Device Types / Requirements

Video Activity

Device Types / Requirements This lesson covers device types and requirements for setting up a network. When setting up a network, we need to make sure the devices meet all the necessary requirements. When setting up routers, switches, Wireless Access Points (WAPs), bridges and Network Interface Cards (NICs), it is necessary to check the following: ...

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31 hours 29 minutes
Video Description

Device Types / Requirements This lesson covers device types and requirements for setting up a network. When setting up a network, we need to make sure the devices meet all the necessary requirements. When setting up routers, switches, Wireless Access Points (WAPs), bridges and Network Interface Cards (NICs), it is necessary to check the following:

  • Routing protocol: make sure they support correct addressing scheme
  • Traffic filtering ability: understand the different abilities of different devices
  • All in one devices vs stand alone: routers that are all inclusive (includes firewalls)
  • Managed vs unmanaged: Managed devices are switches with access panels, unmanaged offers no traffic management abilities, it is just a smart hub
  • Port speeds, duplex, VLAN:
  • Network Interface Card capabilities/cable types
  • Wireless standards/Wireless Access Point (WAP) antenna
  • Traffic monitoring
Video Transcription
next up, we have our different device types. Now. Our device types and requirements include things such as our routers, switches, wireless access points, bridge network interface cards. A symptom essentially are different networking devices that we have in our environment.
Now, when we're setting up our network, we want to make sure that our devices air meeting all of the requirements of our network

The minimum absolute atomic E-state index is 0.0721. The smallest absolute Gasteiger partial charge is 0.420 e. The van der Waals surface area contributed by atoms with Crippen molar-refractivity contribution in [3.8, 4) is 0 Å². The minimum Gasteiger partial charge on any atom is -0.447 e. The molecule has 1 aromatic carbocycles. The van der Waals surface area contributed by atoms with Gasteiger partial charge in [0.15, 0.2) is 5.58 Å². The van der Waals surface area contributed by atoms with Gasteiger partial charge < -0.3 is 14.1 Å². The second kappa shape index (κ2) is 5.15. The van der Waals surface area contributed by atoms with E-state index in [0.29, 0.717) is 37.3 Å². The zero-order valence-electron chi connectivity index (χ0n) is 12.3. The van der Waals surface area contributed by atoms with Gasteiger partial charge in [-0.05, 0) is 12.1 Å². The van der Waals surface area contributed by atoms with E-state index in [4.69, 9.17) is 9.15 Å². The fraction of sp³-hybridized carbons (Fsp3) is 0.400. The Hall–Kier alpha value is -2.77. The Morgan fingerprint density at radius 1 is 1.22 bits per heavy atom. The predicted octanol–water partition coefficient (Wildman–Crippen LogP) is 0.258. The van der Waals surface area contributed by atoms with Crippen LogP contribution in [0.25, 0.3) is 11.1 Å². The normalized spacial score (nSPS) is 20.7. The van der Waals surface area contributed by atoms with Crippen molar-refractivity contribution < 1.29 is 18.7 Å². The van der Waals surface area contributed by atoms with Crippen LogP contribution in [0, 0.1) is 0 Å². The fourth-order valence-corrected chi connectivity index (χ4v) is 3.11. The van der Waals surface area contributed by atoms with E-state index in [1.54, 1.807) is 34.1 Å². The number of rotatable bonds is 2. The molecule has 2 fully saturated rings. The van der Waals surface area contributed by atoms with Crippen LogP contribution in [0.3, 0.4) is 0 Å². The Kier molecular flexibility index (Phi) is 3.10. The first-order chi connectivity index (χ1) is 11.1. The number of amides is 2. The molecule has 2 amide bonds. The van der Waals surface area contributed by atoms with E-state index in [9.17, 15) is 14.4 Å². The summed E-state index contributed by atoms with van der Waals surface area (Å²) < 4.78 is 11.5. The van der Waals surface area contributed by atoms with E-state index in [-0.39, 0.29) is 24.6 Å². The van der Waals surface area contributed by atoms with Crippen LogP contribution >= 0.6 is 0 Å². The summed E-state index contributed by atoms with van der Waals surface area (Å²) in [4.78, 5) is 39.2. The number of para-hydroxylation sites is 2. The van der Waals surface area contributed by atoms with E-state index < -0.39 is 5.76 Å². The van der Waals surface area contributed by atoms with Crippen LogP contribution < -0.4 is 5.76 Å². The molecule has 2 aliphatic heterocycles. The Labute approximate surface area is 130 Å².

that we talked about earlier when we're listing our requirements. So what are some of the different settings? What are some of the different specifications of our devices that we may need to look for? Well, things such as routing protocol abilities? Remember certain routers if we're trying to set up a network that supports classless addressing
certain router routing protocols don't support classes addressing.
So we need to make sure that we have routers that support the correct addressing scheme that we're gonna use and that we're using the correct routers in our environment
if we're using devices that are already in place that are communicating through some means already through through a certain protocol, say we already say all of the switches are in our environment. All are already Cisco switches, and they're set up with their V lands to use V T P
and which is a protocol which allows our are different. Cisco switches to transmit villian Information Well, then, we don't want to come in behind that and install in several top of the line del switches because those del switches may not be will be compatible with communicating properly with our view with our
four R V lands on our Cisco switches.
So we need to make sure that we're checking all of our different devices and the currently in place devices before we go out and buy new ones.
And then we have traffic filtering abilities. Now
some of our different devices before can perform traffic filtering, such as inspecting and dropping packets based on their I P address or their packet type. If we have a router that we set up that we wanted to be an all in one router, which we'll talk about in a sec, then we may need to, uh,
determine if we need that device tohave traffic filtering abilities. So
we need to understand what the different traffic filtering abilities of our different devices are going to be. If we have devices that are able to set up things such as span ports and mirrored ports to allow us to set up devices such as an I. D. S connected to that mirrored port. Then we need to understand that before we're going into it and we're buying these equipments
and then we have are all in one device is verses are staying alone. Devices now are all in one. Devices are going to be things such as our routers that we get from our Internet service provider for our home. These air devices that may include routing, switching firewalls all in one single device.
And this all in one device is going to be better for a smaller environment
rather than an enterprise environment. Now, in an enterprise environment, we may have multiple routers that air just routers, and then we have multiple enterprise level switches, and then we have multiple physical hardware, firewalls and these devices we set up in the communicate to each other to transmit through our network. But
we don't have the budget, and we don't really need to set all that up